In defense of the men who wrote the letter asking for an investigation, it is important to realize that Pastor Meyers has done far more than make a passing comment on some listserve. He has spoken at FV related conferences and signed the joint FV statement. I just find it a bit odd, therefore, to make a request for a formal investigation based in part on a seven year old list-serve comment.
So I return to my question (and this is prior to asking the Church courts to get invovled): What is the downside to directly contacting a man for clarification of his views prior to asking for his Presbytery to investigate him?
There’s nothing wrong with contacting him but I resist the implication that it’s a moral duty when dealing with public error.
Does his signature on the FV statement count for nothing?
Jeff”s comment about wanting to rewrite the WCOF because the Puritans who laboured long and prayerfully were not as knowledgeable as he, was a recent statement and has not been retracted. If he does not believe such an outlandish thing as wanting to rewrite the WCOF then he needs to state that. The reason why many have asked for an investigation is because of statements he has made that are unconfessional.
It should be noted that perfectly orthodox men in NAPARC denominations have also called for writing a new confession. While I don’t share enthusiasm for this project – in part because I fear we would write a worse one – the desire to rewrite the WCOF is not the root issue. After all, we are disciples of Jesus and not disciples of the Puritans.
The root issue is what Paster Meyers wants to change and why. For example, to express my personal judgment, I am willing to fight vigorously to ensure that any new Confession maintains the understanding of the Covenant of Works and Covenant of Grace found within the current Confession and Catechisms.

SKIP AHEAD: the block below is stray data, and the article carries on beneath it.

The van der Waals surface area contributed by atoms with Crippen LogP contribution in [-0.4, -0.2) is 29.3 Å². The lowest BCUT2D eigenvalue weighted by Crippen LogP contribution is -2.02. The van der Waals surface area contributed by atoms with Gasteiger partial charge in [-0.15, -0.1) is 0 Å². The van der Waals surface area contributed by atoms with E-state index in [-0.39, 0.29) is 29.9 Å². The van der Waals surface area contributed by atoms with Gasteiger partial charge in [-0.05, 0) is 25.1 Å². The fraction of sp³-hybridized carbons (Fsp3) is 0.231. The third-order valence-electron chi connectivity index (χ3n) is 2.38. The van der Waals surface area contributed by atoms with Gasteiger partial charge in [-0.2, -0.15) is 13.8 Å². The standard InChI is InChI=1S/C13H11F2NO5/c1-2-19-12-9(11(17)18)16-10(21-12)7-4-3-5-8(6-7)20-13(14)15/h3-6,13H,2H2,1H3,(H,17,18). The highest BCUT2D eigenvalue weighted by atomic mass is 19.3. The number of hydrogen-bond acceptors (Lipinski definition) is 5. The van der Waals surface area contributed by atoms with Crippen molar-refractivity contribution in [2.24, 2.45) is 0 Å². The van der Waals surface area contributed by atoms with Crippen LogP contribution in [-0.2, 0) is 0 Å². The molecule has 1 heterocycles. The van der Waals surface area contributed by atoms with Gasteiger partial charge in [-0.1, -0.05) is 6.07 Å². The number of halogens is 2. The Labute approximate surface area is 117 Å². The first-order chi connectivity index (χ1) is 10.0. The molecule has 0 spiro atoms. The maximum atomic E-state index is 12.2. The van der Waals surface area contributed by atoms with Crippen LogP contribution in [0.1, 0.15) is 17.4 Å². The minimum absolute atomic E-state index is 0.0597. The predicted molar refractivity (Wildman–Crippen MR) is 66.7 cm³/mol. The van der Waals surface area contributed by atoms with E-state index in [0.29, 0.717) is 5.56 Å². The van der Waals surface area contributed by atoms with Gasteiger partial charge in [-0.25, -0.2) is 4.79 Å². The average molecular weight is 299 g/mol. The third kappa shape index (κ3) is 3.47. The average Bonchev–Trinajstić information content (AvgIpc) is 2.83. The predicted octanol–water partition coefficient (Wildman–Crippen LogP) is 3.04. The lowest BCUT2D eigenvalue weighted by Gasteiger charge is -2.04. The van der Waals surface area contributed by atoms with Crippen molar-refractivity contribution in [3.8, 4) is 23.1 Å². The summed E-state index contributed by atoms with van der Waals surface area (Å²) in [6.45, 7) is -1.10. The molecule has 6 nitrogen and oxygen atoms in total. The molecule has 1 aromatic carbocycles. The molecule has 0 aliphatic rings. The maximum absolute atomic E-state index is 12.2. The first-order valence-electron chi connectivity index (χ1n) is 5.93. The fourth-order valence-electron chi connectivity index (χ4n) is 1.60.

Thanks, David. I always appreciate both your tone and the substance of your comments. Speaking for myself, I have corresponded directly with Jeff Meyers about these things over the years (dating as far back as that 7 year old blog post) and felt that it was appropriate to now ask his Presbytery to conduct the appropriate investigation.
This may be a bit off topic, but on one occasion I asked my own Presbytery to investigate “reports affecting my Christian character” (our BCO 31-2), and was very thankful for that provision of our Book of Church Order which either leads to a formal trial OR complete exoneration (assuming that exoneration was upheld by the General Assembly, which in my case it was). I really and genuinely (though I’m not naive enough to believe that everyone will believe me) have been seeking to apply the golden rule to the FV men in the PCA, i.e. seeking to treat them the way I myself would like to be and have been treated in God’s kindness.
(Providing a link on a comment thread on a blog to a comment thread on another blog from three years ago as one example among many seems to me to be another demonstration of the truth of Ecclesiastes 1:7, but on the other hand there might be something mildly helpful by so doing, so here goes: http://www.barlowfarms.com/index/cm_id/1867749)
Interesting Jeff, the post in question waas pulled today. Might you summarize for those of us who missed it, and aren’t sure of the point you are making?
Whatever you think is appropriate.
Too bad it got pulled, because it was a great thread that made me look 100% pure and upright and wise in every respect and made the FV men look like the vile, heinous, spawns-of-Satan that every pure person knows them to be.
That was a lame attempt at a joke, by the way.